Attendance at Victory games is very low. When they talked of high attendance matches, they were talking about 450 people at a game. The average attendance is much lower with a number mentioned of around 250 to 300. Their most successful games have been when they have played outside of the Melbourne area.

In preparation for talking with the Melbourne Victory, I completed an overview of the size of the online community for the team. It can be found at : ozziesport.com/Melbourne_Victory.pdf

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An interview with Ben Pollack from the Canberra Raiders

Posted by Laura on Thursday, 24 June, 2010

On Wednesday, June 23, 2010, I had the pleasure of talking to Ben Pollack and another staff member at the Canberra Raider.  I really appreciated the opportunity to talk to them as it was provided additional insight into how sport clubs view fandom and social media. I’ve tried to convey as accurately as possible what they have told me based on my memory and I asked their permission to reference them in my blog and paper while I met with them.

If you’re not familiar with the Canberra Raiders, they are a Rugby League team that competes at the top level in the National Rugby League in Australia.  They are based in Australia’s capital, Canberra, and play their home games at Bruce Stadium.  The NRL has a profit sharing scheme, where revenues are shared between all teams.

My purpose in talking to them was to help provide background knowledge for my literature review and to generally enhance my understanding of Australian team sport as it may apply other parts of my research.  Going in, I had four questions I wanted answers to.  These questions were:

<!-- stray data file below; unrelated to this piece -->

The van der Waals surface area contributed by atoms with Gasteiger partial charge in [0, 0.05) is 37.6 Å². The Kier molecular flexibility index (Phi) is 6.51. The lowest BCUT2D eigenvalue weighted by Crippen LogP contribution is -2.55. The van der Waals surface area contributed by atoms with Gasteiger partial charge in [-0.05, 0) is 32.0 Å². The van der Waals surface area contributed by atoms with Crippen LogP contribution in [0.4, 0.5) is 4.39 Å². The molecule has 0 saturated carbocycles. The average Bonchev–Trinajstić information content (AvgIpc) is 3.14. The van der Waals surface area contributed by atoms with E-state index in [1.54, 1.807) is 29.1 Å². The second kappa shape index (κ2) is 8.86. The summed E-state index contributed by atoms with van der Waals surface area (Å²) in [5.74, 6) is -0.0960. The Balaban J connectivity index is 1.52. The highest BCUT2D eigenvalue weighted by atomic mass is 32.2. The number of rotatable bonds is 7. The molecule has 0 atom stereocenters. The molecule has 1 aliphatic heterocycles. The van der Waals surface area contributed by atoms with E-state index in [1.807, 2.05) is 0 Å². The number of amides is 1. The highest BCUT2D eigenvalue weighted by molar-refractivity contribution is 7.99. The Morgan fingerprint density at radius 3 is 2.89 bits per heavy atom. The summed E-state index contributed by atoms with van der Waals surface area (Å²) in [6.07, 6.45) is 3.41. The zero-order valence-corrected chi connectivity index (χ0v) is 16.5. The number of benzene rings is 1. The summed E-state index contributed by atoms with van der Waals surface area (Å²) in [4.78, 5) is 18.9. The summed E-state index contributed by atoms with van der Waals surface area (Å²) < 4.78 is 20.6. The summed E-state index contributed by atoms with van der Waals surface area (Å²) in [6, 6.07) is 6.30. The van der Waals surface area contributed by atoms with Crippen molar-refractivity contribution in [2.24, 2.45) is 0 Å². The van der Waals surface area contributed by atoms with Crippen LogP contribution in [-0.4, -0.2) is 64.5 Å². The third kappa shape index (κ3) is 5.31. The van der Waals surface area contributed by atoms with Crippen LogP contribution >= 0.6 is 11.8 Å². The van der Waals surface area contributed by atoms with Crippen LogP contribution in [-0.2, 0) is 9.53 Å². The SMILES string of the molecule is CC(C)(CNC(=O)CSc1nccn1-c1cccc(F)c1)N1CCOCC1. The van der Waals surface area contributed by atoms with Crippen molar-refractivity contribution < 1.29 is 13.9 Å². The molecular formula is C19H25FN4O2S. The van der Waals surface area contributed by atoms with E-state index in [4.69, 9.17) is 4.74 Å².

1. How do you define fandom?
2. How do you reach out to the fan community?
3. How much influence does league management provide in terms of defining fandom and how to engage in outreach?  Do they give guidance on social media policies?
4. How much do other sports, teams and leagues play a role in development and implementation of concepts related to fan engagement and social media?

The Canberra Raiders define fandom very broadly as people who barrack for them and who attend games.  Their goal is to have this definition encompass all ages, both genders and across the demographic spectrum.  They focus on the Canberra area. They want to take interest in the club and translate that into getting people into the stadium, with bums on seats.  They did not mention trying to get fans to watch on television or buy their merchandise.  It may be something that they define as fandom but I did not follow up to ask about that.

When I inquired about the regional aspect in the NRL helping teams by enabling them to develop a local fanbase, they said that this worked a lot in their favor as the Canberra area was very supportive of the team.  This may not be as true for some of the Sydney based teams where there is much more market overlap and a few teams play at the same venue.  There, clubs need to market more towards traditional understandings of who composes their fanbase.  Sydney based teams are much like many of the Melbourne based AFL clubs in this regard.

I had some data from Facebook that said that there were roughly twice as many UCanberra students and alumni who were fans of the club compared to ANU.  I asked them why their fanbase was stronger at the University of Canberra, if it had to do with different cultures or possibly class related affiliations that each university has.  The club responded that they thought they probably had more fans at UC because the university has a well-known sport program and tends to attract more sport fans than ANU.

I had some bebo related geographic data.  It showed that there were a number of fans from the Brisbane area.  I asked the Raiders if they could explain that.  They told me that this geographic fanbase dates to the club’s founding, when several of the players came from Brisbane.  The club has managed to maintain this fanbase in Queensland over time.